Force, Find the Angle Given 2 Forces of Equal Magnitude, but Different Direction

by Simon777
Tags: angle, direction, equal, force, forces, magnitude
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 P: 35 1. The problem statement, all variables and given/known data Two horses pull horizontally on ropes attached to a tree stump. Each horse pulls with a force of magnitude F. If the resultant force (vector R) has the magnitude R = 1.51 F, what is the angle (in degrees) between the two ropes? 2. Relevant equations 3. The attempt at a solution Ry= 0+cos Rx= 1+ sin R= 1.51 sin=cos/1.54 tan= 1/1.54 angle= 33 degrees 33 * 2 = total angle for both of 66 degrees
 P: 35 I'm on my 5th hour for this problem and still can't get it. I realize it's necessary to assign an arbitrary value of say 1 to F. That gives F=1 and R=1.51, but everything I've tried to do with that information has failed.
 P: 58 Using vector addition... We don't know whether the three vectors make a right triangle (when putting the two F's nose to tail), so it's easier to divide them into 2 triangles. We'll call the new segment G. So now F becomes the Hypotenuse, G is Opposite, and 1.51/2 F is the adjacent (divided in half because it's now the adjacent on 2 triangles instead of just 1). F sin(angle) = 1.51/2 F => divide out the F => arcsin(1.51/2) = angle = 49.025 degrees That's just half of your angle though since you split it into two triangles 49.025*2 = 98.05 degrees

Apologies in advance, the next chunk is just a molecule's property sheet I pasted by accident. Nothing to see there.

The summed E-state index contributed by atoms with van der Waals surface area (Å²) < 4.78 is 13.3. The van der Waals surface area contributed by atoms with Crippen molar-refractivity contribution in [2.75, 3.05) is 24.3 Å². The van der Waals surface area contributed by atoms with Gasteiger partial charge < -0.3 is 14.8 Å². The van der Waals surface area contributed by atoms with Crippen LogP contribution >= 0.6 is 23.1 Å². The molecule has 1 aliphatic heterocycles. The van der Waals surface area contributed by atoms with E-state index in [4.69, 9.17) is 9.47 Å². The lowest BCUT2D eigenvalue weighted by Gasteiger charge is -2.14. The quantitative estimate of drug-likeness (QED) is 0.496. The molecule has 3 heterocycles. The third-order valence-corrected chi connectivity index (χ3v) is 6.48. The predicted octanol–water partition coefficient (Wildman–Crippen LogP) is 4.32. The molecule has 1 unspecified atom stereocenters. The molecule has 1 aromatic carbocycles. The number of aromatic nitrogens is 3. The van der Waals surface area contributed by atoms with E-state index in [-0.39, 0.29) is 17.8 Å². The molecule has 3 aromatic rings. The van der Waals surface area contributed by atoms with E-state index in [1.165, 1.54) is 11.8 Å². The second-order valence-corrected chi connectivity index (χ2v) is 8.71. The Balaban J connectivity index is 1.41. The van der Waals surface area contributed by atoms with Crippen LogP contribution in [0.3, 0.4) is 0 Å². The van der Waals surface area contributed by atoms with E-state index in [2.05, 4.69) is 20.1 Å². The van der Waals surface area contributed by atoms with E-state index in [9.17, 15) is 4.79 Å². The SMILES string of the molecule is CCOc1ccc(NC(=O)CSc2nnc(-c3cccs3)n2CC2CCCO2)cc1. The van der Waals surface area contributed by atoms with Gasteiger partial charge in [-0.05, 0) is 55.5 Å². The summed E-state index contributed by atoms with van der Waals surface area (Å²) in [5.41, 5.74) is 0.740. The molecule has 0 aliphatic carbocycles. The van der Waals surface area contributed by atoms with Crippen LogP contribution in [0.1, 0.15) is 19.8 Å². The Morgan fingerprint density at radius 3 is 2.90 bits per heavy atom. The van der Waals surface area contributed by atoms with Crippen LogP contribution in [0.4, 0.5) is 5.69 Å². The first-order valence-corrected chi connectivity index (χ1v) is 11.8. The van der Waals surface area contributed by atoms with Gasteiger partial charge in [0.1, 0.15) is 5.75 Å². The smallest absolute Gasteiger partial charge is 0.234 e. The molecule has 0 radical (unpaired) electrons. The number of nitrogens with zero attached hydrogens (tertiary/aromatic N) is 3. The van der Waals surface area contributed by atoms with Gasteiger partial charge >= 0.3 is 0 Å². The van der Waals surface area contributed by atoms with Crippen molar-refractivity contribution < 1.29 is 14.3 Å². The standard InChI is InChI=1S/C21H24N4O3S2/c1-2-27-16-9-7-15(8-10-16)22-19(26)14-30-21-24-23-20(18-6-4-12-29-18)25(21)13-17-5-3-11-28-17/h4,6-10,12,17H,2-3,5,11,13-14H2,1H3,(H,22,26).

P: 35
Force, Find the Angle Given 2 Forces of Equal Magnitude, but Different Direction

 Quote by Allenman Using vector addition... We don't know whether the three vectors make a right triangle (when putting the two F's nose to tail), so it's easier to divide them into 2 triangles. We'll call the new segment G. So now F becomes the Hypotenuse, G is Opposite, and 1.51/2 F is the adjacent (divided in half because it's now the adjacent on 2 triangles instead of just 1). F sin(angle) = 1.51/2 F => divide out the F => arcsin(1.51/2) = angle = 49.025 degrees That's just half of your angle though since you split it into two triangles 49.025*2 = 98.05 degrees
The professor gave an answer of 81.9 degrees.
 P: 58 Hmmmm maybe someone else will chime in... I don't see anything wrong with what I did, maybe I'm overlooking something.
P: 35
 Quote by Allenman Hmmmm maybe someone else will chime in... I don't see anything wrong with what I did, maybe I'm overlooking something.
I really appreciate the response, I initially did what you did and was told to rethink it and that it was 81.9. That's what's been making me go insane. I don't know why this method is wrong.
P: 35
 Quote by Allenman Hmmmm maybe someone else will chime in... I don't see anything wrong with what I did, maybe I'm overlooking something.
You had it right and explained it right, but used arcsin instead of arccos. I get how to do this now, thank you so much for helping me finally understand this.

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